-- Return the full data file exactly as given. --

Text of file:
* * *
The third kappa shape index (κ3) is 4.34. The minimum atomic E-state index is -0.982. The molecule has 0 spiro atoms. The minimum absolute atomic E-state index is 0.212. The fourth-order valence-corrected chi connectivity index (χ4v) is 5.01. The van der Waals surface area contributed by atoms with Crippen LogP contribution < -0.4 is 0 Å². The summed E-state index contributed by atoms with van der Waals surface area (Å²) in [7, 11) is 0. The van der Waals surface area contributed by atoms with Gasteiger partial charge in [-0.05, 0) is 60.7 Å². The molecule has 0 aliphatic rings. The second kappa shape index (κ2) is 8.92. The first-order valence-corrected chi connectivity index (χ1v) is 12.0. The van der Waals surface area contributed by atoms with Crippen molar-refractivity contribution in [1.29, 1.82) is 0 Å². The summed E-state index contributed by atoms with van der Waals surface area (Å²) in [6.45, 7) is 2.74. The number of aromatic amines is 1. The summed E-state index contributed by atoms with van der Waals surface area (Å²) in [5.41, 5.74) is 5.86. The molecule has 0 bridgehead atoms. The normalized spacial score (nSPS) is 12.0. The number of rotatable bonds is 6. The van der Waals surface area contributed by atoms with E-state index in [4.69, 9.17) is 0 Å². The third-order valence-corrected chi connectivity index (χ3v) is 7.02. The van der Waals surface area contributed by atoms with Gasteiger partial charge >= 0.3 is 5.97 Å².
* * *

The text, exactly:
The third kappa shape index (κ3) is 4.34. The minimum atomic E-state index is -0.982. The molecule has 0 spiro atoms. The minimum absolute atomic E-state index is 0.212. The fourth-order valence-corrected chi connectivity index (χ4v) is 5.01. The van der Waals surface area contributed by atoms with Crippen LogP contribution < -0.4 is 0 Å². The summed E-state index contributed by atoms with van der Waals surface area (Å²) in [7, 11) is 0. The van der Waals surface area contributed by atoms with Gasteiger partial charge in [-0.05, 0) is 60.7 Å². The molecule has 0 aliphatic rings. The second kappa shape index (κ2) is 8.92. The first-order valence-corrected chi connectivity index (χ1v) is 12.0. The van der Waals surface area contributed by atoms with Crippen molar-refractivity contribution in [1.29, 1.82) is 0 Å². The summed E-state index contributed by atoms with van der Waals surface area (Å²) in [6.45, 7) is 2.74. The number of aromatic amines is 1. The summed E-state index contributed by atoms with van der Waals surface area (Å²) in [5.41, 5.74) is 5.86. The molecule has 0 bridgehead atoms. The normalized spacial score (nSPS) is 12.0. The number of rotatable bonds is 6. The van der Waals surface area contributed by atoms with E-state index in [4.69, 9.17) is 0 Å². The third-order valence-corrected chi connectivity index (χ3v) is 7.02. The van der Waals surface area contributed by atoms with Gasteiger partial charge >= 0.3 is 5.97 Å².